Art Papers (November – December, 2011)
Blue: a blue so intense that we don’t know if we’re looking into a depthless summer sky or an imaginary infinity within. Square: too perfect to be anthropomorphized yet as welcoming to the eye and mind as a calm embrace. Flat: the surface slips away from tactility all the while asserting its material presence by echoing the gallery wall.
These three adjectives – blue, square, flat – force themselves upon us when entering Kendra Wallace’s exhibition Peripheries [403-372 St. Catherine W., August 16 – 20, 2011]. The space is occupied by many squares in various densities of blue, about body sized, frameless, and spaced approximately one inch from the wall (Horizon 1 to 11, 2011). They beckon us to stare into their centers where the blue is ever-so-slightly less dense, obscurity drifting to the images’ (and our eyes’) periphery. Within each square darkness has sunk to the bottom like sediment in water, or perhaps lightness is rising. The lower edges of some of the pictures are the deepest blue-black one can imagine.
The precision and lustre of their surfaces identify these images as photographs yet they come close to failing all pictorial conventions. Only a vague sense of landscape shines through the blue’s intense atmosphere. Indeed, one may detect in some of the pictures traces of landscape, or more accurately, seascape – a typical shoreline with surf and sky over ocean. According to Wallace, “If the image is somewhat elusive and withholds its factual information, some of the pressure to identify the objective world is relieved. What opens in its wake is the space for one to break from the ongoing pre-determined world to the openness of the unforeseeable.”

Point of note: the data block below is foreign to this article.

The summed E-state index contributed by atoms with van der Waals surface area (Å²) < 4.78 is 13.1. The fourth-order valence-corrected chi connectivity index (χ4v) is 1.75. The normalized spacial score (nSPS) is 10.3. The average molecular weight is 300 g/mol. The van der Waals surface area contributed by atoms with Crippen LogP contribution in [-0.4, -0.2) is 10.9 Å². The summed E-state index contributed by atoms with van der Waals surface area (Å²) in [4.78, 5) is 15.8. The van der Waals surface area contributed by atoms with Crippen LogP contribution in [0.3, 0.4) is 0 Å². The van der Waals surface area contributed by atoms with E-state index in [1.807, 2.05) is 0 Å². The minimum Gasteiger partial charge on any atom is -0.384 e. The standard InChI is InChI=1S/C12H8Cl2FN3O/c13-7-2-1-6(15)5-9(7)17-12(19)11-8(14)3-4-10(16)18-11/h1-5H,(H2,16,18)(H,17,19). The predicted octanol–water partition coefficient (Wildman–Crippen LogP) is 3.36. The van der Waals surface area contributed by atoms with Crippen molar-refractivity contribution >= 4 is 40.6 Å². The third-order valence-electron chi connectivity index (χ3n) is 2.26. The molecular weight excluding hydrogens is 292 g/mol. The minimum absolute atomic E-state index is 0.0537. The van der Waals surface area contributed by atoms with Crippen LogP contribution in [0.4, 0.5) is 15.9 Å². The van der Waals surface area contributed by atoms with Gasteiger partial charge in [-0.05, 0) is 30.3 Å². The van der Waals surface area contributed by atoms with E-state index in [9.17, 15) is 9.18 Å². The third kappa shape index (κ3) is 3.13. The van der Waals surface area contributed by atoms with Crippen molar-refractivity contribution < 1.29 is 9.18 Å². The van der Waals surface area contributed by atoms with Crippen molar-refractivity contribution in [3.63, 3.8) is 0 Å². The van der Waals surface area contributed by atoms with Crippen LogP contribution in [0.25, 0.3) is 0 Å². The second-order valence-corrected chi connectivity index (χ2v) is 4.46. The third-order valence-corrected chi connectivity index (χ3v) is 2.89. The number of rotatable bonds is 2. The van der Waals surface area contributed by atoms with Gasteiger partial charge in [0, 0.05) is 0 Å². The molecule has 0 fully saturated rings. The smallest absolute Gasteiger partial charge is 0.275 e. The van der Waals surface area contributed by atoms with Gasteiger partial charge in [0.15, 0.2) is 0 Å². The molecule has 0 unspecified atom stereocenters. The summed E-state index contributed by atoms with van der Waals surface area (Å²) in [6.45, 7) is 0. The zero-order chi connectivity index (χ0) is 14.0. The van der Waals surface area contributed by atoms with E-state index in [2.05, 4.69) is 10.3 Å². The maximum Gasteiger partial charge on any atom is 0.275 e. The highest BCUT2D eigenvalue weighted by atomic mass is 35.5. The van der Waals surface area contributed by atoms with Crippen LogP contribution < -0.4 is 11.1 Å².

Here, in a gallery filled with blue haze, the “captured” moment of photography is multiplied into a reproduction of narrative (or a narrative of reproduction). By way of this repetition, the overt subject (a seascape) is displaced by an experiential encounter with uncertainty. What is it we are looking at? Is this an interior or exterior image-world? The luminescent blue is seemingly so distant and ethereal yet feels familiar and intimate. Under close scrutiny, squinting almost, we enter into something almost filmic. The horizon seems to oscillate, or is it our vision?
Other strange tensions ensue: the effect of immersion is abated by the exaggerated flatness of the artistic object. The horizontal axis of the landscape tradition is confounded by the XY exactitude of the square. And the clarity of an absolute color is at odds with what, for everyday seeing, would be an experience of great obscurity. Wallace asks: “our individual and lived worlds are filled with uncertainty and paradox; how could I make a photograph that is not?”
To further explore the inherent paradoxes of photography, Wallace included a second work in a separate room, a diptych (Untitled, 2011). On the left is an image of water, this time in sober shades of black and white. The horizon is off center and so close to the top that it almost falls out of the frame. On the right is an almost-all-white image. On both there appear to be small rips, tears and punctures, traces of the image’s former life as a “lost” snapshot. We can extrapolate that it had been discarded for its lack of documentary value: it wasn’t “good” enough. Wallace draws attention to this double loss (actual and technical) by, first, enlarging it so that the damage becomes part of its image-value and, second, showing both the recto and verso of the “found” snapshot. Set side by side, the two images seem to open a synesthetic space between the photograph’s visual and the tactile being.
Overall, this exhibition balances the transcendental resonance of the blue Horizon series with the immanent facts of material existence. The exhibition’s title, Peripheries, is apt: Wallace’s work proposes that, in the region of peripheral sensory experience, there is more to see and inhabit, not less.